Decent quality cells should not degrade when charged in 0.5C-1C.
 

Gionnirocket

Well-Known Member
Although the Grin Satiator is the very best ebike battery charger I just can’t get past the high initial price.
So in order to maximize my battery life I came up with this simple solution.
Use a cheap mechanical rotary timer. The older ones can be set to 15 minute increments. Mine is around 30 years old.
So when I want to charge my battery I rotate the timer to charge for the next day. Usually I set the time to between 45-120 minutes to achieve 75-95% charge a few hours before my next ride.
This allows the battery plenty of time to cool down before charging and also after charging. It remains in its charged state only a few hours. I don’t do any complicated calculations I just guess at the amount of charge to add and I am always pretty close to what I need.
This strategy should give me a long battery life without spending a lot of money on a good charger.
The picture shows the timer setup to start charging in 12 hours for 1.5 hours and ready to ride in 15 hours or so. I don’t spend more than 10 seconds programming it.

I was using a home automation timer... But I found my solar charge controller hack much more accurate and just as easy.
 

Thomas Jaszewski

Well-Known Member
Maybe so... But how much of the other capabilities do you actually use?

Most capabilities, but then I do have 3 different voltages to deal with. I also use the tracking feature to monitor performance. I also use it to prepare batteries for storage when not running them all. If you can't find any of the programming useful then by all means use what fits your budget. As I get closer to a dirt nap, I find my time more valuable than the cost of a great tool.
 

Gionnirocket

Well-Known Member
I'm with you there... I'm definitely not going to be the richest man in the cemetery. I'm burning it all before I go! 🙃
But I don't think most have multiple bikes/batteries to worry about. And the tracking features is interesting for anecdotal reasons, but what can you do with the information? By the time a battery has past, technology will make the information obsolete.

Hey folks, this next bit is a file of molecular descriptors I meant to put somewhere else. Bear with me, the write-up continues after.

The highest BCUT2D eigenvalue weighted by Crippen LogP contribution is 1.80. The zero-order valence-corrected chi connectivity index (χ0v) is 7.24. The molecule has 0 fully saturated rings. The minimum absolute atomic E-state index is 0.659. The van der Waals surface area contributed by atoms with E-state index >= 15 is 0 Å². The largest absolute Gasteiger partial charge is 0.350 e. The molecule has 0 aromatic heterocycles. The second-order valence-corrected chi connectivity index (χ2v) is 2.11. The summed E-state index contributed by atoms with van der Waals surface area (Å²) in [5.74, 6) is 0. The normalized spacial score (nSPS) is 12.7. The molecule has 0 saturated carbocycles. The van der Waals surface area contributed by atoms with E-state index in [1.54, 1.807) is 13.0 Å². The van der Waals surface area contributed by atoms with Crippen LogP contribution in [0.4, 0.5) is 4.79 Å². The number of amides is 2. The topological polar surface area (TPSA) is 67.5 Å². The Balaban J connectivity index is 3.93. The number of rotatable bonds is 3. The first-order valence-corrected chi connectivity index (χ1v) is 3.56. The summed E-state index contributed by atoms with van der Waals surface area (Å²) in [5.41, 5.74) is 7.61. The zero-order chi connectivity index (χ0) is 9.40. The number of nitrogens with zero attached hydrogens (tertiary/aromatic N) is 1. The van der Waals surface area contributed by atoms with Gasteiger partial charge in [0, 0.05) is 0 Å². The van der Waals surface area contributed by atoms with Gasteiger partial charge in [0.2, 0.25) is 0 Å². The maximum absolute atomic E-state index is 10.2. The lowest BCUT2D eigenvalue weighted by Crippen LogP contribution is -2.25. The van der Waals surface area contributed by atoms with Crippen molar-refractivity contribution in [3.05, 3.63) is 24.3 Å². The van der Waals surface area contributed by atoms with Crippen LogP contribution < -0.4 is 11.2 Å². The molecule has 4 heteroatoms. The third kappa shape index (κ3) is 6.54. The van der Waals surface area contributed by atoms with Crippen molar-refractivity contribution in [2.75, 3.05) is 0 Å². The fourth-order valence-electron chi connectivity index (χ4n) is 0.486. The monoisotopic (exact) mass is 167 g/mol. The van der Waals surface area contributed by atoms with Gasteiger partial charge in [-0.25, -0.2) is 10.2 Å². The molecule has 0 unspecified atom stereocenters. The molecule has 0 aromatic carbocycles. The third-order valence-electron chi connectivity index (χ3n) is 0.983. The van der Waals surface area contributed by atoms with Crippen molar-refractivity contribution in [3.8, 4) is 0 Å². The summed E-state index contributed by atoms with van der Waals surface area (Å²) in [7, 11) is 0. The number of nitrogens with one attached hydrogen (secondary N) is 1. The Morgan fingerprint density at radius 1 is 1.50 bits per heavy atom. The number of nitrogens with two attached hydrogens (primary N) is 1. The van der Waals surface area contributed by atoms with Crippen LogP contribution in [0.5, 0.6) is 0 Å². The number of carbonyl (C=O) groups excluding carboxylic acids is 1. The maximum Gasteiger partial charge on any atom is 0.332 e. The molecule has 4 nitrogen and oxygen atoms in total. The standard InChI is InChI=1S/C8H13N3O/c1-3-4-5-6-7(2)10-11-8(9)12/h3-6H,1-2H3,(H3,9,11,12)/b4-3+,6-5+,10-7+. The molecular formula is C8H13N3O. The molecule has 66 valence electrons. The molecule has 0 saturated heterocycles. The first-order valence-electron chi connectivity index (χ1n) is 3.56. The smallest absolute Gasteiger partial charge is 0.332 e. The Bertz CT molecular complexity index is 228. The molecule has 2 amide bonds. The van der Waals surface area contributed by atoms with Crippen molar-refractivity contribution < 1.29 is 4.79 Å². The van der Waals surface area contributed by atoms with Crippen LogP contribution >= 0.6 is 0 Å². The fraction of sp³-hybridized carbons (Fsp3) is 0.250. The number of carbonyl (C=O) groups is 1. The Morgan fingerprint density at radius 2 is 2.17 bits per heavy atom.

Not really about budget but what's reasonable and practical for charging a single battery
 

Cyklefanatic

Well-Known Member
I use a TP-Link smart outlet. You can start it and set a timer, or schedule it to run at certain times for a stated length of time. I can tell Alexa to turn it on or off if desired. Works better for me than the old style programmable timer I used to use. View attachment 63919
The length of charge and the delay of starting the charge is highly variable, I think it would be safe bet that I could plug in my battery set the timer and completely forget about it faster than you get a response from Alexa.
 

Alex M

Well-Known Member
I was using a home automation timer... But I found my solar charge controller hack much more accurate and just as easy.
Adjustable solar charge controller that can do variable voltage in 30-60V range is same good as Satiator. I don't need a stupid display with charging diagram, - only the voltage.
Most solar controllers work in nominal 12 or 24 or 48V, nothing in between and nothing higher than 48, so I would imagine that some hacking is necessary. Plus, you need a DC power supply if you're indoors.

Members making their living selling batteries will tell you to pay up and buy a good tool, and from their standpoint this is the best way. Those with not much knowledge and/or with enough money for Satiator will tell you the same, and for them this is also the best way to proceed.
 

Gionnirocket

Well-Known Member
Adjustable solar charge controller that can do variable voltage in 30-60V range is same good as Satiator. I don't need a stupid display with charging diagram, - only the voltage.
Most solar controllers work in nominal 12 or 24 or 48V, nothing in between and nothing higher than 48, so I would imagine that some hacking is necessary. Plus, you need a DC power supply if you're indoors.

Members making their living selling batteries will tell you to pay up and buy a good tool, and from their standpoint this is the best way. Those with not much knowledge and/or with enough money for Satiator will tell you the same, and for them this is also the best way to proceed.

This one has a variable voltage from 6v - 60v in 0.1v scale. I'm using the charger that came with the battery. Some basic wiring skills necessary.
Smart Charger Alternative